Dragon Tales

A few excellent self-published books for kids about scaly beasts!

Dragons in adult literature have a very long history, from the ancient epic Beowulf to George R.R. Martin’s A Song of Ice and Fire series. However, the monstrous reptiles have long been staples of children’s fiction, including the J.R.R. Tolkien classic The Hobbit. Kirkus Indie reviewed several dragon-themed titles for youngsters over the past year that approach the concept in intriguing ways:

The Little Rainbow Dragon by Marion Ireland and Margaret Lewer is an illustrated short story collection that aims to introduce children to all the colors of the spectrum. In the Rudolph the Red-Nosed Reindeer–like titular tale, an oddly but vibrantly hued dragon is teased until he discovers his special skill: breathing amazing, multicolored flames. The stories’ simple morality lessons result in “pleasant bedtime reading” that “encourages dialogue between adults and children,” according to our reviewer.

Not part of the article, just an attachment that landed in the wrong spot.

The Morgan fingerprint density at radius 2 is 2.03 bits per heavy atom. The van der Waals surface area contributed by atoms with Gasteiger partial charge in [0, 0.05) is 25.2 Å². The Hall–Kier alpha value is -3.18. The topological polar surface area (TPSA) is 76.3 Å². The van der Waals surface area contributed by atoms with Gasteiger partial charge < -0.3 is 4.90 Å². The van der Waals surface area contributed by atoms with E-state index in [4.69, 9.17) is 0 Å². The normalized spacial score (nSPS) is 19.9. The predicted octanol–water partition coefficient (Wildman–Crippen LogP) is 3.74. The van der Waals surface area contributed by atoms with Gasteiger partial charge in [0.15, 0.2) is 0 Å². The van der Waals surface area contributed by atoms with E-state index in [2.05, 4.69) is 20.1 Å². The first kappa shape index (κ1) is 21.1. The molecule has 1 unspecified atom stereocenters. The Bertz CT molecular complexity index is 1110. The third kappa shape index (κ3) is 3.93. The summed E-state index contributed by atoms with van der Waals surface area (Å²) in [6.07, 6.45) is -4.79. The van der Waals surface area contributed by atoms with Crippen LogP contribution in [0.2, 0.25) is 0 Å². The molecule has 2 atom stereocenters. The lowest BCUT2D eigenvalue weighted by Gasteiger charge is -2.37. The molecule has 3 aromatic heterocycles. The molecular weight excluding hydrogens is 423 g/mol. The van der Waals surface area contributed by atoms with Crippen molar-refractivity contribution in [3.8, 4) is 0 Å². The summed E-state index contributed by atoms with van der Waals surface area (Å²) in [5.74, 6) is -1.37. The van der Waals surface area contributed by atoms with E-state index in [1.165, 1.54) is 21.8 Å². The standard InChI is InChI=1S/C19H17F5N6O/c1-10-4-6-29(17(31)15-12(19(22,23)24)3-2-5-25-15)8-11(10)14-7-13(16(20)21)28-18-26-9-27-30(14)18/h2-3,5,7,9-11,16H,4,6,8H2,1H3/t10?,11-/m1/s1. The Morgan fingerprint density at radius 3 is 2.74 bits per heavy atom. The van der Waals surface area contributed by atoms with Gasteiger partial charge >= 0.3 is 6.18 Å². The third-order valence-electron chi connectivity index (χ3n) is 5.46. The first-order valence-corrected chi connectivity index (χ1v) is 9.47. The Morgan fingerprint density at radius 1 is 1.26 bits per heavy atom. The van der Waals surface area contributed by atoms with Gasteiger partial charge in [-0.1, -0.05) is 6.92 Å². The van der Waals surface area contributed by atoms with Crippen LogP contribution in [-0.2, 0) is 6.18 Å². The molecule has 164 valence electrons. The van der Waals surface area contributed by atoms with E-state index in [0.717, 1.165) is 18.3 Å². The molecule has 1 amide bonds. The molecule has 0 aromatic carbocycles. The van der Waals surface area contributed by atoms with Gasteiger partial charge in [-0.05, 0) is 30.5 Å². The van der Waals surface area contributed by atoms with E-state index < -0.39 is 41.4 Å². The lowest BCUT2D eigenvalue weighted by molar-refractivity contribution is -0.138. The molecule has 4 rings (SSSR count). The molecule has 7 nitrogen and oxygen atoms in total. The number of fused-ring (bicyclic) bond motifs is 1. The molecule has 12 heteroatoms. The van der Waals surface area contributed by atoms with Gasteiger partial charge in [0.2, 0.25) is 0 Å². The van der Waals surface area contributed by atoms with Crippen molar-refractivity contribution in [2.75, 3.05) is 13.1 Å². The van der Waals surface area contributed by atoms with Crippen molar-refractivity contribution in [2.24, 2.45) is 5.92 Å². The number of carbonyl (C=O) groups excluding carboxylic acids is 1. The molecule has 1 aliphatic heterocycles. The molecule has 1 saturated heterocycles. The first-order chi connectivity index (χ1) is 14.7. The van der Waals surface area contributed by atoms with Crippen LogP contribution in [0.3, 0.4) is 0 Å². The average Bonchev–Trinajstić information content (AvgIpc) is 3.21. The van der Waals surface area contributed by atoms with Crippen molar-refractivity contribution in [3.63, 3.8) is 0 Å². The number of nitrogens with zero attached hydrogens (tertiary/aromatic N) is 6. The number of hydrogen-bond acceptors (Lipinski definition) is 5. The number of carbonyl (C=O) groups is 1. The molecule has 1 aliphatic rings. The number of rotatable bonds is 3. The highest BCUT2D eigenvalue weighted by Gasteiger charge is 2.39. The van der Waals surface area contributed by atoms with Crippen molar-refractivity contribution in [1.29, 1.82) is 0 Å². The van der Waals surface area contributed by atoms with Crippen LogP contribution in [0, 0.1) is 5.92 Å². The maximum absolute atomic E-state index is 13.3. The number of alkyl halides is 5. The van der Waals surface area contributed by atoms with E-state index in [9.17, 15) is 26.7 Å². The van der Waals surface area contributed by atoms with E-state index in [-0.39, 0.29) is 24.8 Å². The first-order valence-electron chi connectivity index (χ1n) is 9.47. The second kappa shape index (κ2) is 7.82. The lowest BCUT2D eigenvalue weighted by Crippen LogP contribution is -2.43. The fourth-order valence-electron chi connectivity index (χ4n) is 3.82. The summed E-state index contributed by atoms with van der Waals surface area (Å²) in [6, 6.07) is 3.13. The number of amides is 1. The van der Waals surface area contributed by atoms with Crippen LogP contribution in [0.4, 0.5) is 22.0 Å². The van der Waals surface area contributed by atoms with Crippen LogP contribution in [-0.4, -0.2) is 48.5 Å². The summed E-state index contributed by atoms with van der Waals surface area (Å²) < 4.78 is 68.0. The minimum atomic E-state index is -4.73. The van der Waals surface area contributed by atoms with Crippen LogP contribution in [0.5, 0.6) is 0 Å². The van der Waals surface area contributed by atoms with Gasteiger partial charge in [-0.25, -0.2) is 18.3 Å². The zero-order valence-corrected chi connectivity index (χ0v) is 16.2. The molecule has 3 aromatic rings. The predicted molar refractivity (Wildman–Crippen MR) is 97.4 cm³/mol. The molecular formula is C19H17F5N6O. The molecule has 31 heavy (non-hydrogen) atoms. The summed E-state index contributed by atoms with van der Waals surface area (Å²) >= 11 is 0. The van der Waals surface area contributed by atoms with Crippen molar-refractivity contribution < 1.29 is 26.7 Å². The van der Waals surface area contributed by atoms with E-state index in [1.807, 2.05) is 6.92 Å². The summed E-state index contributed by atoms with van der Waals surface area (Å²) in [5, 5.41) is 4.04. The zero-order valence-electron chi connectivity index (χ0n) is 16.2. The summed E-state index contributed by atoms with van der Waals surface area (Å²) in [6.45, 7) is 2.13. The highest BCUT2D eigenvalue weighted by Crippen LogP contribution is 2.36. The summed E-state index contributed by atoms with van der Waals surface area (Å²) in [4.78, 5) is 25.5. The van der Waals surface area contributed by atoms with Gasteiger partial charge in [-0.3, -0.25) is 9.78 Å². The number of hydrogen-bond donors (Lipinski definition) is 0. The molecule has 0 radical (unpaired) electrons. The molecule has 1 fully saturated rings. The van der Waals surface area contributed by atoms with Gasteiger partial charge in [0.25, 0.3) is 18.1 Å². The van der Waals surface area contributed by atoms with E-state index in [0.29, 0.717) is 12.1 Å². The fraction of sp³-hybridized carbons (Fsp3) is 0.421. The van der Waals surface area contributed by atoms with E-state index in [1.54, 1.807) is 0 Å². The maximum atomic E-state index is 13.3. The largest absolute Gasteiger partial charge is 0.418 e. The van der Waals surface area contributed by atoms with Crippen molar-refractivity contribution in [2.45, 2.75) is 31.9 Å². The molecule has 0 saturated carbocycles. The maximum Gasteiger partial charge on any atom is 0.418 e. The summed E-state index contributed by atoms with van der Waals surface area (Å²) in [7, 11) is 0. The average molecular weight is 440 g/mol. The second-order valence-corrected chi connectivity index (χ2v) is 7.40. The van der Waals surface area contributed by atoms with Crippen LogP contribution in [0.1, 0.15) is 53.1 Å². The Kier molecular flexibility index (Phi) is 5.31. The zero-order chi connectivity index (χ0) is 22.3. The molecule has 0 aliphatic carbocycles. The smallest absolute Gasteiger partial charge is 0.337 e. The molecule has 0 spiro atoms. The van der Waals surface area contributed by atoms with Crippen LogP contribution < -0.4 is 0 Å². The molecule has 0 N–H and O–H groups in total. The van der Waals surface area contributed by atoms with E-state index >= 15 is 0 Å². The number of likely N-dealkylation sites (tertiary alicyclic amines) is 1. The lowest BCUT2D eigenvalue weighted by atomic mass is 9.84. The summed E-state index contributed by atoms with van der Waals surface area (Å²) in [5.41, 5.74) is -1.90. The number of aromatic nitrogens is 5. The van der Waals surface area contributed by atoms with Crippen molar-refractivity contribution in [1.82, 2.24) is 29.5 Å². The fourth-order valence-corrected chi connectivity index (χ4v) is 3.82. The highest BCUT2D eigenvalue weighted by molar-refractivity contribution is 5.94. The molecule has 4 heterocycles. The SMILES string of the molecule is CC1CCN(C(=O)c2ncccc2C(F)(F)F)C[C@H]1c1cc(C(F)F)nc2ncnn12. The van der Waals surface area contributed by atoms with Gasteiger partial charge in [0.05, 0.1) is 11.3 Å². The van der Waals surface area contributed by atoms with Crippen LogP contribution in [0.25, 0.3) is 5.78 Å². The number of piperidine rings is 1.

In Mark H. Newhouse’s middle-grade fantasy series installment The Case of the Disastrous Dragon, 12-year-old Brodie helps his Uncle Jasper, an attorney representing a dragon who’s being evicted from his ancestral home along with his babies. The youngster eventually encounters all manner of bizarre creatures in the town of Mostrovia, including flying monkeys who “actually do work for peanuts...or bananas.” “As the story progresses, so does the protagonist’s deepening understanding of himself and others,” says Kirkus’ reviewer.

David dragons Author/illustrator Ilara Stefaniuk-Gaudet’s The Secret Wish of Dragon H tells the story of Horus, a boy dragon who wishes, more than anything, to have wings, which only girl dragons have. He meets a lady dragon who says that she “wasn’t always a girl dragon”; she had a procedure that gave her beautiful wings. Later, Horus gets wings, too, and becomes Harriet. Kirkus’ reviewer calls the protagonist an “appealing, stereotype-busting” character and the book, “a good place to begin a discussion of transgender identity with youngsters.” David Rapp is the senior Indie editor.


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